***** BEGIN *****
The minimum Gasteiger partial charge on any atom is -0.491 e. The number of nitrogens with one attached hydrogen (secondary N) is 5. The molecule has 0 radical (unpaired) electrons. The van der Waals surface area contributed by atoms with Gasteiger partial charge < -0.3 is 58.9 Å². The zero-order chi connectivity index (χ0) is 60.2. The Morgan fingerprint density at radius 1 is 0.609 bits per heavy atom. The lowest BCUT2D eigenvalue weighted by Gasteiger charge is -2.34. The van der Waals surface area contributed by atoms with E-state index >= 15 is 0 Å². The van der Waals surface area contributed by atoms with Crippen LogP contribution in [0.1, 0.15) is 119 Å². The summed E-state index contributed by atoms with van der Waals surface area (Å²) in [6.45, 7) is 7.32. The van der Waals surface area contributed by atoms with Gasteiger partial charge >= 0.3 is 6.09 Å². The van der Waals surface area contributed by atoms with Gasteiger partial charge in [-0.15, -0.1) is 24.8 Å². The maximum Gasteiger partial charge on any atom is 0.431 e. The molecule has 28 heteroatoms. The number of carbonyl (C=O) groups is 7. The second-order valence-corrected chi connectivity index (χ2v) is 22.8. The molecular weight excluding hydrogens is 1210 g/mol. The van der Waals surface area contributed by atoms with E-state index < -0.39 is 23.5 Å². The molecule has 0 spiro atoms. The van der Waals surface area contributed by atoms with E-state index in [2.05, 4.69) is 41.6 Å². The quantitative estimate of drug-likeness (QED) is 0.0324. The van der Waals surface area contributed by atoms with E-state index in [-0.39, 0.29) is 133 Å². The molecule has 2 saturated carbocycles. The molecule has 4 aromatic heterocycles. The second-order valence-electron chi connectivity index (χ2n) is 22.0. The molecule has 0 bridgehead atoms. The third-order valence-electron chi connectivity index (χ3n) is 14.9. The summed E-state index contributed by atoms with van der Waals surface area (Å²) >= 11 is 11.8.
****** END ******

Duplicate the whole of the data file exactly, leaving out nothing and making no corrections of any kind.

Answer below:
The minimum Gasteiger partial charge on any atom is -0.491 e. The number of nitrogens with one attached hydrogen (secondary N) is 5. The molecule has 0 radical (unpaired) electrons. The van der Waals surface area contributed by atoms with Gasteiger partial charge < -0.3 is 58.9 Å². The zero-order chi connectivity index (χ0) is 60.2. The Morgan fingerprint density at radius 1 is 0.609 bits per heavy atom. The lowest BCUT2D eigenvalue weighted by Gasteiger charge is -2.34. The van der Waals surface area contributed by atoms with E-state index >= 15 is 0 Å². The van der Waals surface area contributed by atoms with Crippen LogP contribution in [0.1, 0.15) is 119 Å². The summed E-state index contributed by atoms with van der Waals surface area (Å²) in [6.45, 7) is 7.32. The van der Waals surface area contributed by atoms with Gasteiger partial charge >= 0.3 is 6.09 Å². The van der Waals surface area contributed by atoms with Gasteiger partial charge in [-0.15, -0.1) is 24.8 Å². The maximum Gasteiger partial charge on any atom is 0.431 e. The molecule has 28 heteroatoms. The number of carbonyl (C=O) groups is 7. The second-order valence-corrected chi connectivity index (χ2v) is 22.8. The molecular weight excluding hydrogens is 1210 g/mol. The van der Waals surface area contributed by atoms with E-state index < -0.39 is 23.5 Å². The molecule has 0 spiro atoms. The van der Waals surface area contributed by atoms with E-state index in [2.05, 4.69) is 41.6 Å². The quantitative estimate of drug-likeness (QED) is 0.0324. The van der Waals surface area contributed by atoms with E-state index in [-0.39, 0.29) is 133 Å². The molecule has 2 saturated carbocycles. The molecule has 4 aromatic heterocycles. The second-order valence-electron chi connectivity index (χ2n) is 22.0. The molecule has 0 bridgehead atoms. The third-order valence-electron chi connectivity index (χ3n) is 14.9. The summed E-state index contributed by atoms with van der Waals surface area (Å²) >= 11 is 11.8.